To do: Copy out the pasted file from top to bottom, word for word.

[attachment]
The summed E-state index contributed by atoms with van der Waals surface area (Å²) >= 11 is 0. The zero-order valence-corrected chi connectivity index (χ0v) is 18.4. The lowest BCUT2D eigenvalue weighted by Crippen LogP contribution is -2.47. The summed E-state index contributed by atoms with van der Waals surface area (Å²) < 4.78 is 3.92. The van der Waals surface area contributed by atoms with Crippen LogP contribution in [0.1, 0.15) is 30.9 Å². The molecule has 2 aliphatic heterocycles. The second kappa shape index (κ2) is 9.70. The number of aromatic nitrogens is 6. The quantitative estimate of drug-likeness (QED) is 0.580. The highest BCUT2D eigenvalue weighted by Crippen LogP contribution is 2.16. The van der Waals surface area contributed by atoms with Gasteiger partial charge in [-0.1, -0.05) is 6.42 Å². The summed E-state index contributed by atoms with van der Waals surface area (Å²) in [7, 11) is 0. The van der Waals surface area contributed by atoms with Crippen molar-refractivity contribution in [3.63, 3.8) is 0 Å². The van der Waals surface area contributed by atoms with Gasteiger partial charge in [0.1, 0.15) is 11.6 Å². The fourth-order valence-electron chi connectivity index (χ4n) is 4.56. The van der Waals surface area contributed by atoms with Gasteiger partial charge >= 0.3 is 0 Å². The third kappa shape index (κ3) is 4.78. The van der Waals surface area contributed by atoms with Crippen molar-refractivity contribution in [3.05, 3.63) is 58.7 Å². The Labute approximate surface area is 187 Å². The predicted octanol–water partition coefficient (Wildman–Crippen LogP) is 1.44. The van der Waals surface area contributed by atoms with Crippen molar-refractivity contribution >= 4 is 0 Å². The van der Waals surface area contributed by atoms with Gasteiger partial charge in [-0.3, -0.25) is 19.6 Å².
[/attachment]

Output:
The summed E-state index contributed by atoms with van der Waals surface area (Å²) >= 11 is 0. The zero-order valence-corrected chi connectivity index (χ0v) is 18.4. The lowest BCUT2D eigenvalue weighted by Crippen LogP contribution is -2.47. The summed E-state index contributed by atoms with van der Waals surface area (Å²) < 4.78 is 3.92. The van der Waals surface area contributed by atoms with Crippen LogP contribution in [0.1, 0.15) is 30.9 Å². The molecule has 2 aliphatic heterocycles. The second kappa shape index (κ2) is 9.70. The number of aromatic nitrogens is 6. The quantitative estimate of drug-likeness (QED) is 0.580. The highest BCUT2D eigenvalue weighted by Crippen LogP contribution is 2.16. The van der Waals surface area contributed by atoms with Gasteiger partial charge in [-0.1, -0.05) is 6.42 Å². The summed E-state index contributed by atoms with van der Waals surface area (Å²) in [7, 11) is 0. The van der Waals surface area contributed by atoms with Crippen molar-refractivity contribution in [3.63, 3.8) is 0 Å². The van der Waals surface area contributed by atoms with Gasteiger partial charge in [0.1, 0.15) is 11.6 Å². The fourth-order valence-electron chi connectivity index (χ4n) is 4.56. The van der Waals surface area contributed by atoms with Gasteiger partial charge >= 0.3 is 0 Å². The third kappa shape index (κ3) is 4.78. The van der Waals surface area contributed by atoms with Crippen molar-refractivity contribution in [3.05, 3.63) is 58.7 Å². The Labute approximate surface area is 187 Å². The predicted octanol–water partition coefficient (Wildman–Crippen LogP) is 1.44. The van der Waals surface area contributed by atoms with Crippen molar-refractivity contribution >= 4 is 0 Å². The van der Waals surface area contributed by atoms with Gasteiger partial charge in [-0.3, -0.25) is 19.6 Å².